Plants can be resistant or susceptible to insect attack. They can also be selected by breeders for these specific traits or they maybe genetically modified to increase their resistance to insect pests.
Plants defend themselves from insect attack by different means:
- Antibiosis – certain plant parts can adversely affect insect biology
- Antixenosis – some plant characteristics can deter insects
- Tolerance – plants can tolerate insect damage
- Sorghum – over 99% of grain sorghum in Australia has some level of Midge Resistance (MR) with most commercial hybrids rating from 4-6. The high level of adoption of MR cultivars and the elimination of low rated MR hybrids means that spraying for midge is now very rare with less than 5% of crops treated, in contrast to the mid 1990s when 30-40% of the crops were sprayed. The use of resistant hybrids also means that natural enemies are conserved.
- Chickpeas – deter most insects except Helicoverpa through high levels of malic acid in their leaves
- Narrow leaf lupins – some varieties are resistant to aphid feeding damage (Tanjil and Wonga) while others are susceptible (Yorrel and Tallerack)
- Canola – susceptible to insect attack owing to small colyledons and exposed growing tips. This susceptibility to insects has resulted in canola frequently being treated with prophylactic insecticides to avoid any potential damage.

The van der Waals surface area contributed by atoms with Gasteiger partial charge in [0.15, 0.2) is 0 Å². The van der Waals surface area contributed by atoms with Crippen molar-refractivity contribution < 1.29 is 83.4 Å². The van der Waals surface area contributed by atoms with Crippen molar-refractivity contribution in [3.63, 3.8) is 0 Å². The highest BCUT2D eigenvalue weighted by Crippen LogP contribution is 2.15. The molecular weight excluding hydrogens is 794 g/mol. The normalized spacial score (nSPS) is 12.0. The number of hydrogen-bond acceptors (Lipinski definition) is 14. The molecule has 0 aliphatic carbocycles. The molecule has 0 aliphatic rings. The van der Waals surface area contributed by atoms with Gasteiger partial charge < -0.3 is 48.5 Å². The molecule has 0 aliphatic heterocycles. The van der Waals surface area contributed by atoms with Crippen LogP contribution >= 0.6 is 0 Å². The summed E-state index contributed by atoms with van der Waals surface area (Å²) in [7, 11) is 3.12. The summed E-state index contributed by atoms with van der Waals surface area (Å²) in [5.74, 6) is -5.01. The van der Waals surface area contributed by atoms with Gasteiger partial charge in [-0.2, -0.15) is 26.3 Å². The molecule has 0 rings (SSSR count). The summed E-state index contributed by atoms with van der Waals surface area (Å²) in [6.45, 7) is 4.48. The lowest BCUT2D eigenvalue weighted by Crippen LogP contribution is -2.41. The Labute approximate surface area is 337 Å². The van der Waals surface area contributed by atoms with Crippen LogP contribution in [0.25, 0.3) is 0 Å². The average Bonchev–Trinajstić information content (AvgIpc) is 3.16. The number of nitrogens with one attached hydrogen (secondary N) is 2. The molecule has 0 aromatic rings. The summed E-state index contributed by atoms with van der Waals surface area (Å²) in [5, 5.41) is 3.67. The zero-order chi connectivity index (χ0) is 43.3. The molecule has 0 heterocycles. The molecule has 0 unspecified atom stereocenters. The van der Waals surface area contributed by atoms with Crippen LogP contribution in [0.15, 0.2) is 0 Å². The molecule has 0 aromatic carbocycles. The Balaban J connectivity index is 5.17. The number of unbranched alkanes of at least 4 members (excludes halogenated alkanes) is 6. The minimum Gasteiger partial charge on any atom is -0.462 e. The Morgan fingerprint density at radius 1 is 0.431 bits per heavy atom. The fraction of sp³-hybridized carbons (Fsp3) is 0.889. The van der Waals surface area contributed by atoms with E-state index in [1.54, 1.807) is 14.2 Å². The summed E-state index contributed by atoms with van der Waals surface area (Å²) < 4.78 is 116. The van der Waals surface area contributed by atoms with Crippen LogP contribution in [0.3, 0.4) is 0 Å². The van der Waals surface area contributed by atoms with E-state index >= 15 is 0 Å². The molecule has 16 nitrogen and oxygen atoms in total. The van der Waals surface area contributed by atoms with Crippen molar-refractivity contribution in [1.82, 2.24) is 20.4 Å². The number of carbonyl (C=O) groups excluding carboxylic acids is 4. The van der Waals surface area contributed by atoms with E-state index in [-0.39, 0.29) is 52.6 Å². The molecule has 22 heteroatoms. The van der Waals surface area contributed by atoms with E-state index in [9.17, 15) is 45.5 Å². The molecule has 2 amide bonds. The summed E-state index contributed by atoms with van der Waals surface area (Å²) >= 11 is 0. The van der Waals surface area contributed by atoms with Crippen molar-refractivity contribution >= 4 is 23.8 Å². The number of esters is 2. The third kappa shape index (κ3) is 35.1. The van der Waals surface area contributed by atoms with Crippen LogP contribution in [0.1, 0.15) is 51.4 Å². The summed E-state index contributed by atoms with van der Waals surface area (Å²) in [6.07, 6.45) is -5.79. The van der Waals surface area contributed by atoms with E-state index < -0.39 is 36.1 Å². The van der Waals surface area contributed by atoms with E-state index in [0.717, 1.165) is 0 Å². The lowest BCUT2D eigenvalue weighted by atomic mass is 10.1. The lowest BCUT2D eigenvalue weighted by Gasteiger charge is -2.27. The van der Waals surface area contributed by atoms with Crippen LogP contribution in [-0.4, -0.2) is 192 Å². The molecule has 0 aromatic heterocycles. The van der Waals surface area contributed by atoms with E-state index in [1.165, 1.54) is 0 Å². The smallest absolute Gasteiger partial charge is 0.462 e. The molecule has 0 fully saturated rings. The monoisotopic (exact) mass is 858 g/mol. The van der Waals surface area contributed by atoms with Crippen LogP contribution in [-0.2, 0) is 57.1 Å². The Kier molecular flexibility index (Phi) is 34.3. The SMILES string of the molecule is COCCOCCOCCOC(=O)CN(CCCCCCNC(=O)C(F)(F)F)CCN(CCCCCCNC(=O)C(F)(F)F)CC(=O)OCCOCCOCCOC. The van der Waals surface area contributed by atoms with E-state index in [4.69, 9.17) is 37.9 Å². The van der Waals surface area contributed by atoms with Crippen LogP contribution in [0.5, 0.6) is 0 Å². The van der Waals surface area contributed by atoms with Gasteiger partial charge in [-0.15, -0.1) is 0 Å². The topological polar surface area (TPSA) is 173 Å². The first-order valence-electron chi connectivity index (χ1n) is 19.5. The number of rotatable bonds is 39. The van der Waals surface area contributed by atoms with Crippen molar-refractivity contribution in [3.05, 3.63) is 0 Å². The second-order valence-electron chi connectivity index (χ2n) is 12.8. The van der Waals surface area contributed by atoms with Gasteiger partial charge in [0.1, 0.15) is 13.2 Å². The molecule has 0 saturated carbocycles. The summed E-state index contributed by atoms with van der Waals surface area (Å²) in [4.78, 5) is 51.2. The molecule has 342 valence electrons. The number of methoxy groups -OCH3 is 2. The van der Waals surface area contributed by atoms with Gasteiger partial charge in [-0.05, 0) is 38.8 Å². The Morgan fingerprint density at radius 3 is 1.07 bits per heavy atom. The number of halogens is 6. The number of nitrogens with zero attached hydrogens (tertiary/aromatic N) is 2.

- Pulses – have some vulnerability to insect attack as they have exposed growing tips but less so than canola as pulses have more robust and fleshy cotyledons
- Cereals – have growing tips that are concealed and hence can tolerate much higher levels of damage than pulses and canola.
Genetic engineering techniques have enabled specific genes – such as insecticidal toxins – to be inserted into the molecular structure of some crop plants. Examples of these are varieties of cotton and canola which contain the toxins of Bacillus thuringiensis (Bt).
Some cultivars of transgenic field peas in Western Australia are showing promising results with resistance to the pea weevil. However, further development of transgenic cultivars with insect pest resistance is less likely while effective and cheap chemical control remains available.
Host susceptibility characteristics are important when considering pest management options.
- Host plant resistance (University of Wisconsin-Madison)
- Plant Resistance to Insects: A Fundamental Component of IPM (University of Minnesota)
- Enhancing host plant resistance of Australian cotton varieties. The Australian Cottongrower, January-February 2002.